Enterprise Software

Start-up salaries get reality check

Honchos at new tech firms have to do more than show up to get the big bucks now, a new study says.

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By Ed Frauenheim
CNET News.com

The days of easy money as a tech executive at a start-up are over, according to a new study.

Salaries for information technology executives at upstart technology firms plateaued in 2003, after three years of sluggish growth, according to the report from executive search firm , law firm and .

A greater portion of the executives' total compensation is now based on performance, according to the report, released Wednesday.

"As little as four years ago, cash was being distributed rather indiscriminately to start-up companies, and their leadership teams were receiving Fortune 500-level salaries, as well as equity stakes and large cash bonuses," said a statement from Aaron Lapat, managing director of J. Robert Scott. "Today, early staged technology firms have returned to offering salaries that are more realistic for start-ups and are paying executives for reaching real performance milestones."

The latest study comes amid other sobering signs in the realm of tech compensation. Many middle managers in the information technology field are seeing , according to a recent study from research firm Enterprise Systems. In addition, a predicted that the starting salaries of IT workers in the United States would fall an average of 1.6 percent in 2004.

The new survey was conducted between December 2003 and March 2004. More than 900 executives were surveyed across the country—senior executives from 170 private technology companies in five business segments: software; communications; hardware, semiconductors and electronics; IT services, consulting and integration; and content and information providers. The largest participating industry sector was software, representing 51 percent of respondents, followed by IT services/consulting and systems integration at 18 percent.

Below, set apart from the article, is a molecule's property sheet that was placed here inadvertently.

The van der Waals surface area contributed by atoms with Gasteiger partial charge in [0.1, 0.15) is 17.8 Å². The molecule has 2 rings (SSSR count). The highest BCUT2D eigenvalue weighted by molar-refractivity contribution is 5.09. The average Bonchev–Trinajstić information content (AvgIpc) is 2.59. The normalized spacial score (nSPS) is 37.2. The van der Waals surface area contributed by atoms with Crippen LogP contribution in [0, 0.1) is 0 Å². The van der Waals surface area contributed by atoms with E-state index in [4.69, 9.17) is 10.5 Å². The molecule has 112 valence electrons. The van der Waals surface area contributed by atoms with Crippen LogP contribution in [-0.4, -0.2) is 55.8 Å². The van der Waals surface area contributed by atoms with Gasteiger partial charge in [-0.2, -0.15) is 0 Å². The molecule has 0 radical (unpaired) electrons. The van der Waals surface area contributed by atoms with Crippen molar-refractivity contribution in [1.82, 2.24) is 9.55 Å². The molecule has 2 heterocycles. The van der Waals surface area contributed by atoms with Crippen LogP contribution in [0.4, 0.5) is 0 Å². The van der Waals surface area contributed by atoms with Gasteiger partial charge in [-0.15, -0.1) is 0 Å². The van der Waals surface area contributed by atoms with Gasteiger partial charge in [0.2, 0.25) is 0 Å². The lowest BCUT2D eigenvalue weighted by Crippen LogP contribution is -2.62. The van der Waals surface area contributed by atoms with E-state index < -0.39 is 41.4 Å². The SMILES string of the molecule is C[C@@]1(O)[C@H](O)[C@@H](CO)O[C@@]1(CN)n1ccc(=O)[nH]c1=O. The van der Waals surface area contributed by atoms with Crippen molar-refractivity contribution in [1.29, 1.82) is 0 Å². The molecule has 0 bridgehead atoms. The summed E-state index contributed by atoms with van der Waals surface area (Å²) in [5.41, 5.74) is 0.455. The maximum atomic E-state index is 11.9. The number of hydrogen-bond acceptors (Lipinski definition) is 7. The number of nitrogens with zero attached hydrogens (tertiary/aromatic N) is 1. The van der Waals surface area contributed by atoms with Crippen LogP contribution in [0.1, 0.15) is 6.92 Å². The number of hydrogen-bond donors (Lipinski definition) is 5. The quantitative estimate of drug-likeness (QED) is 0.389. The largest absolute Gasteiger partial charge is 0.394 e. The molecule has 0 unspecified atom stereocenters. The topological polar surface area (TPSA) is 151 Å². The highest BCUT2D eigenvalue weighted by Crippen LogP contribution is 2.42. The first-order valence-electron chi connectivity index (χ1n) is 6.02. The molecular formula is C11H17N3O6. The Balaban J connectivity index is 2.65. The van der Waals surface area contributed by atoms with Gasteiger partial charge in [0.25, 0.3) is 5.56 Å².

The study found that the average base salary for IT executives increased 1.9 percent last year. The report characterized this growth as flat, compared to large year-to-year increases of the past. Base salaries increased 2.9 percent in 2002 and 7.9 percent from 2000 to 2001, according to the study.

Salaries of executives at the high end of the pay scale, however, increased more dramatically. Those in the top quartile received average total cash compensation increases of 18 percent, according to the study. Chief executive officers, chief operating officers and sales chiefs each enjoyed a 27 percent jump in total cash.

The average bonus across all positions and segments increased by 15.6 percent, according to the study. Over the past four years, the percentage of bonus-to-cash compensation has steadily risen, to 21.9 percent, up from 15.7 percent in 2001 and 19.3 percent in 2002.

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